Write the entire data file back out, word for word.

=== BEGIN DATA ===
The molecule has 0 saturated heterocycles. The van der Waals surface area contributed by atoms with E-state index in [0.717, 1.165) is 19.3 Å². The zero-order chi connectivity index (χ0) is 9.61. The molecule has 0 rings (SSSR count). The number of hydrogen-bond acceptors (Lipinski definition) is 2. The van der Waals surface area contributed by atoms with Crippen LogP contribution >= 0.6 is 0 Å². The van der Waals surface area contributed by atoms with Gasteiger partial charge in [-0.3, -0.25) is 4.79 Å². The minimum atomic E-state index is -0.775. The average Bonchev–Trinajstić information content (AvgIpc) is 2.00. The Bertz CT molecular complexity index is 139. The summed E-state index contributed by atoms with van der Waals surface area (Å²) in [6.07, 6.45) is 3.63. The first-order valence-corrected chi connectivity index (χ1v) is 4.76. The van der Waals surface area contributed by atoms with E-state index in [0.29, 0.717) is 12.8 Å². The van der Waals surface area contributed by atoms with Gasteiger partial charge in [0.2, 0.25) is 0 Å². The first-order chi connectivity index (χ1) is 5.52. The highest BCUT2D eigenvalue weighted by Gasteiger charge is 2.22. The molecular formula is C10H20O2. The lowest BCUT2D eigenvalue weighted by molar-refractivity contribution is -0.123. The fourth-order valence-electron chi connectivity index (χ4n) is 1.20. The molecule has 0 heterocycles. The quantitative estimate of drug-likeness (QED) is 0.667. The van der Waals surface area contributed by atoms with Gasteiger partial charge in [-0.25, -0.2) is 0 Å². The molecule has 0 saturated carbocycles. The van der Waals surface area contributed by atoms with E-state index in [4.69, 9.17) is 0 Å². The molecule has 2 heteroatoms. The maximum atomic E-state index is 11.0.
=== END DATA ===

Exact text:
The molecule has 0 saturated heterocycles. The van der Waals surface area contributed by atoms with E-state index in [0.717, 1.165) is 19.3 Å². The zero-order chi connectivity index (χ0) is 9.61. The molecule has 0 rings (SSSR count). The number of hydrogen-bond acceptors (Lipinski definition) is 2. The van der Waals surface area contributed by atoms with Crippen LogP contribution >= 0.6 is 0 Å². The van der Waals surface area contributed by atoms with Gasteiger partial charge in [-0.3, -0.25) is 4.79 Å². The minimum atomic E-state index is -0.775. The average Bonchev–Trinajstić information content (AvgIpc) is 2.00. The Bertz CT molecular complexity index is 139. The summed E-state index contributed by atoms with van der Waals surface area (Å²) in [6.07, 6.45) is 3.63. The first-order valence-corrected chi connectivity index (χ1v) is 4.76. The van der Waals surface area contributed by atoms with E-state index in [0.29, 0.717) is 12.8 Å². The van der Waals surface area contributed by atoms with Gasteiger partial charge in [0.2, 0.25) is 0 Å². The first-order chi connectivity index (χ1) is 5.52. The highest BCUT2D eigenvalue weighted by Gasteiger charge is 2.22. The molecular formula is C10H20O2. The lowest BCUT2D eigenvalue weighted by molar-refractivity contribution is -0.123. The fourth-order valence-electron chi connectivity index (χ4n) is 1.20. The molecule has 0 heterocycles. The quantitative estimate of drug-likeness (QED) is 0.667. The van der Waals surface area contributed by atoms with Gasteiger partial charge in [-0.25, -0.2) is 0 Å². The molecule has 0 saturated carbocycles. The van der Waals surface area contributed by atoms with E-state index in [4.69, 9.17) is 0 Å². The molecule has 2 heteroatoms. The maximum atomic E-state index is 11.0.